For years, I’ve been arguing for reforms that would make California’s elections look like Germany’s. The political science description of a German election is that they have mixed-member districts with proportional representation.

This suggestion is widely dismissed in California as too complicated and un-American, even though it was American political scientists who promoted it in Germany after the Second World War.

I got a firsthand look at the run-up to a Germany election – the Sept 24 contest — on a recent trip to Hamburg. And I’m back to report that the “too complicated” argument is a canard. German elections are a lot easier than ours.

They also provide voters more choice.

Californians face long ballots full of many candidates, few of whom we know, on all levels – local, state, federal, community college board, judicial – as well as ballot measures. German voters don’t see such long ballots all at once. And their choices make more sense.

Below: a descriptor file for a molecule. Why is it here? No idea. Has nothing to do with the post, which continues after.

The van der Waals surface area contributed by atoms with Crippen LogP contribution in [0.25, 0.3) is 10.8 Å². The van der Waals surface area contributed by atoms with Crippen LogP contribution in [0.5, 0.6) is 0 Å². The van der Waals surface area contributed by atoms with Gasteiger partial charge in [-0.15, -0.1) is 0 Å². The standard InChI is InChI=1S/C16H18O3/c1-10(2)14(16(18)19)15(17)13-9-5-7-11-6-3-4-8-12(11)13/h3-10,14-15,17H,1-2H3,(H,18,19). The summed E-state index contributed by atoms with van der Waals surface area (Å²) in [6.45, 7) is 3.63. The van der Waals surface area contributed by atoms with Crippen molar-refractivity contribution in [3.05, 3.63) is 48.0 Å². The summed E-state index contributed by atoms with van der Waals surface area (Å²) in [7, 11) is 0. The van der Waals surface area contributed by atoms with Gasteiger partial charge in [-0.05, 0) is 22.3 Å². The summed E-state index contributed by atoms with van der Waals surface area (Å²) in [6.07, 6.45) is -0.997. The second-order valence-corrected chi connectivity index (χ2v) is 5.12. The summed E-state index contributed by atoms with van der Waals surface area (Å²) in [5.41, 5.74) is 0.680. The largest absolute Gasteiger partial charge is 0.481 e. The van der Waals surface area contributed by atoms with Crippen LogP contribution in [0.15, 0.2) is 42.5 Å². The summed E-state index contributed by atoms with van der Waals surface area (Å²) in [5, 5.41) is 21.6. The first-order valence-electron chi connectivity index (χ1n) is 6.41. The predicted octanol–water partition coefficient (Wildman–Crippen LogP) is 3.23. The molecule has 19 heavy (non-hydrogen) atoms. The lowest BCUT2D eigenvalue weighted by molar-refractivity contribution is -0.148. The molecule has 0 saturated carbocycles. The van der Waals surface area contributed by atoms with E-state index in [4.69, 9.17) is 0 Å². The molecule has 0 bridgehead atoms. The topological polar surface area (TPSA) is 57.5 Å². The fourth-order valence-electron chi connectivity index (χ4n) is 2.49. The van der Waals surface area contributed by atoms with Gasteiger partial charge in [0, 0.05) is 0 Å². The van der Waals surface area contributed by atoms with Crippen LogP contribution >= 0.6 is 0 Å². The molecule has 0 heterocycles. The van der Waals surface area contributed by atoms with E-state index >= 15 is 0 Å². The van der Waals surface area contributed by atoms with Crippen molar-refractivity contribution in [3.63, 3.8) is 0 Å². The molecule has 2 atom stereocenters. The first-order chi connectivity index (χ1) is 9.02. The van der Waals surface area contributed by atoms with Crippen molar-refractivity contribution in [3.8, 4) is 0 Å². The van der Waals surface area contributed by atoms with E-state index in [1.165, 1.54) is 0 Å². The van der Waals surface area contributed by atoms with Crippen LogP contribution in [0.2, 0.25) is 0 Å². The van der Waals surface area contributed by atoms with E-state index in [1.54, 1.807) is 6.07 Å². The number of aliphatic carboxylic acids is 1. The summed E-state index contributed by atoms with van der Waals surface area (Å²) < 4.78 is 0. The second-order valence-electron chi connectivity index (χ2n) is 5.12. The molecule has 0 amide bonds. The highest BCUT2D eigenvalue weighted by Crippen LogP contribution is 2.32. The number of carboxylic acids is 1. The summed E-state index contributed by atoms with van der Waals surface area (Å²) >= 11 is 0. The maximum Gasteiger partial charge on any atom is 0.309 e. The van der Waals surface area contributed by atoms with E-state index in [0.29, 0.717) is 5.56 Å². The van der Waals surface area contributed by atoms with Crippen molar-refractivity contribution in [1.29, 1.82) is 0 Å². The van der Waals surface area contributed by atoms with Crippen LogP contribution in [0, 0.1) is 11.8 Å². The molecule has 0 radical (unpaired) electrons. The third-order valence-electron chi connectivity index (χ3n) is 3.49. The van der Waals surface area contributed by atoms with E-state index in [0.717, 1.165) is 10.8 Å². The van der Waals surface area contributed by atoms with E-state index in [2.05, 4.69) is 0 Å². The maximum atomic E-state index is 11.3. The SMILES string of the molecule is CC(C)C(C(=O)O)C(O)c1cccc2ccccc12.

Throw away the term mixed member. German voters get two straightforward choices. They vote for a person, and they vote for a party—at the same time.

Parties put forward specific candidates to represent you in a legislative body, and you can choose from them. But you also get to choose a party, a choice that determines how many seats that party gets. You can split your vote between a person of one party you especially like, and a different party that you prefer.

As a formula, this produces a government more representative of people’s choices.

Americans think of this as a parliamentary system, and thus foreign. But it’s really not that much different from our own. Indeed, our own system is based on the British system, with single-member districts, and that’s a parliament too.

Germany is a wealthy, multi-ethnic society, like ours. It has similar commitments to fighting climate and accepting immigrants. We have to stop making excuses for using ancient election methods that don’t make us happy. Let’s look around the world, find the best methods, and make changes.